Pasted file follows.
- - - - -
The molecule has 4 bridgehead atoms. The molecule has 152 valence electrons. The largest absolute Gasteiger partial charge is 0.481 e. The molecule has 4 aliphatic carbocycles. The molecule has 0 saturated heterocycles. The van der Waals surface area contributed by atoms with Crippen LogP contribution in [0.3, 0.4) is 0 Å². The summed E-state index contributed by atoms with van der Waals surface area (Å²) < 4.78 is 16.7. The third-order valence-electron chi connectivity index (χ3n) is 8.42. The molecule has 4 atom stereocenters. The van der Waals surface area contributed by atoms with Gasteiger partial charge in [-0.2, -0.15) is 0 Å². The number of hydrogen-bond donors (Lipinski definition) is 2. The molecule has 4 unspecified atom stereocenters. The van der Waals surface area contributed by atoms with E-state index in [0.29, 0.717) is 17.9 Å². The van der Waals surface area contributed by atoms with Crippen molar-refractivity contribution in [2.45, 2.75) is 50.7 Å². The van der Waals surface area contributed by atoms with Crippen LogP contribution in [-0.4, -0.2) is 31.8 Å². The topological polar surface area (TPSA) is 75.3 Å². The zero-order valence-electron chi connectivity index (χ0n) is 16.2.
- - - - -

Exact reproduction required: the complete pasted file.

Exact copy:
The molecule has 4 bridgehead atoms. The molecule has 152 valence electrons. The largest absolute Gasteiger partial charge is 0.481 e. The molecule has 4 aliphatic carbocycles. The molecule has 0 saturated heterocycles. The van der Waals surface area contributed by atoms with Crippen LogP contribution in [0.3, 0.4) is 0 Å². The summed E-state index contributed by atoms with van der Waals surface area (Å²) < 4.78 is 16.7. The third-order valence-electron chi connectivity index (χ3n) is 8.42. The molecule has 4 atom stereocenters. The van der Waals surface area contributed by atoms with Gasteiger partial charge in [-0.2, -0.15) is 0 Å². The number of hydrogen-bond donors (Lipinski definition) is 2. The molecule has 4 unspecified atom stereocenters. The van der Waals surface area contributed by atoms with E-state index in [0.29, 0.717) is 17.9 Å². The van der Waals surface area contributed by atoms with Crippen molar-refractivity contribution in [2.45, 2.75) is 50.7 Å². The van der Waals surface area contributed by atoms with Crippen LogP contribution in [-0.4, -0.2) is 31.8 Å². The topological polar surface area (TPSA) is 75.3 Å². The zero-order valence-electron chi connectivity index (χ0n) is 16.2.